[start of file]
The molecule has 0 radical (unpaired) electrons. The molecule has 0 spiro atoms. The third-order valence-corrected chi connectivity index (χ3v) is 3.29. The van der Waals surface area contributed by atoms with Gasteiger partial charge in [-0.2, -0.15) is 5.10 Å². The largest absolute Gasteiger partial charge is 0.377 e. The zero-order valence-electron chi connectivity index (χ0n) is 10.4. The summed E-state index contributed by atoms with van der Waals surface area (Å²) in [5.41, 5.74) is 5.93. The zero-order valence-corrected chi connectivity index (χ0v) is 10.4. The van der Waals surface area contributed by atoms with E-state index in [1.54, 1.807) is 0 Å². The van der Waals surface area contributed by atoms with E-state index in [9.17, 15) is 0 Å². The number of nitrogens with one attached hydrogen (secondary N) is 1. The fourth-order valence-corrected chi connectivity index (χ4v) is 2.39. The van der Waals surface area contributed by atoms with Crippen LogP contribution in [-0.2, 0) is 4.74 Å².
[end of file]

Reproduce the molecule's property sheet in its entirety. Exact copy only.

The molecule has 0 radical (unpaired) electrons. The molecule has 0 spiro atoms. The third-order valence-corrected chi connectivity index (χ3v) is 3.29. The van der Waals surface area contributed by atoms with Gasteiger partial charge in [-0.2, -0.15) is 5.10 Å². The largest absolute Gasteiger partial charge is 0.377 e. The zero-order valence-electron chi connectivity index (χ0n) is 10.4. The summed E-state index contributed by atoms with van der Waals surface area (Å²) in [5.41, 5.74) is 5.93. The zero-order valence-corrected chi connectivity index (χ0v) is 10.4. The van der Waals surface area contributed by atoms with E-state index in [1.54, 1.807) is 0 Å². The van der Waals surface area contributed by atoms with E-state index in [9.17, 15) is 0 Å². The number of nitrogens with one attached hydrogen (secondary N) is 1. The fourth-order valence-corrected chi connectivity index (χ4v) is 2.39. The van der Waals surface area contributed by atoms with Crippen LogP contribution in [-0.2, 0) is 4.74 Å².